Friday, December 2, 2016


LensCulture is one of the most authoritative resources for contemporary photography from around the world. It is committed to discovering and promoting the best of the global photography community.

Wednesday, November 16, 2016


Blog covering multiple topics such as ancient and contemporary art, sacred sites and architecture, experimental photography, existential and perennial philosophy, world mythology and folklore, transpersonal psychology, parapsychology and the occult, eastern and western poetry and literature, world cinema, meditative music, alternative history and archaeology, comparative religion, esotericism, hermeticism, mysticism, contemporary spirituality, integral theories, psychedelic research, science and the evolution of consciousness.

Saturday, September 17, 2016

Mind Patterns (Work in Progress)

Thine own consciousness, shining, void, and inseparable from the Great Body of Radiance, hath no birth, nor death, and is the Immutable Boundless Light.

(Padmasambhava, The Tibetan Book of the Dead)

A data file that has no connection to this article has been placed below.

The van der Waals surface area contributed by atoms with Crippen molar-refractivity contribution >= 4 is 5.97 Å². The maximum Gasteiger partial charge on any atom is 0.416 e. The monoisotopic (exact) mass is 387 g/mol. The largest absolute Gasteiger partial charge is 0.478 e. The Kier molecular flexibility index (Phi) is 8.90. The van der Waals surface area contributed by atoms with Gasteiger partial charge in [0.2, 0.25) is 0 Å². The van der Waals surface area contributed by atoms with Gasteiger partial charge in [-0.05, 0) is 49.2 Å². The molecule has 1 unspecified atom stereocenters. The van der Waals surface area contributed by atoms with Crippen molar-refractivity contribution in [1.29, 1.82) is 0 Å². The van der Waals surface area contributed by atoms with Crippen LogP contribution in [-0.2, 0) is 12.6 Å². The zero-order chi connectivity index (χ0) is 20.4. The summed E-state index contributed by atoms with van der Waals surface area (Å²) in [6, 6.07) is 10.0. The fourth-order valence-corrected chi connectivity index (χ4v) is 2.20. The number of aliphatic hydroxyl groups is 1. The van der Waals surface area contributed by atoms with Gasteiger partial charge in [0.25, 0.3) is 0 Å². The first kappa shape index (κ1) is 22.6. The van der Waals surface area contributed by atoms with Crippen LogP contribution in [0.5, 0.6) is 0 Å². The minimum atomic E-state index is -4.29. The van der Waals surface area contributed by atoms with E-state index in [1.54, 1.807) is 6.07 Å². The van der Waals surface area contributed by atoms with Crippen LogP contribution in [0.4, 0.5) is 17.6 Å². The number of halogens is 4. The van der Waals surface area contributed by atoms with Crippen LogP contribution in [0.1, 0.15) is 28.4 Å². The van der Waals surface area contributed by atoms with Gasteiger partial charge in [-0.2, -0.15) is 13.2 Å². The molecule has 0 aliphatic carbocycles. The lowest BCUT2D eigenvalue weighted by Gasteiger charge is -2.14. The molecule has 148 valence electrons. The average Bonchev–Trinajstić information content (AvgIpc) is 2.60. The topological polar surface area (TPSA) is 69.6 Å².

Mind Patterns is a series of cameraless photographs/computer constructions which deal with the artist’s inner need to transcend mundane reality in search of the absolute. The work was inspired by Tibetan Buddhist theories regarding “universal consciousness” and the art of avant-garde pioneers such as Man Ray and László Moholy-Nagy whose photographic experiments (solarizations, photograms etc) challenged the established notion of photographic "reality".

Manifestations of the ineffable exist in our subconscious where billions of organic and inorganic, human and pre-human images and experiences are stored in a kind of virtual hard drive. With the help of computer simulation-manipulation I attempted to retract primordial shapes and symbols, textures and patterns, spaces of darkness and luminance from this collective depository and rendered them into digital post-photographic photograms.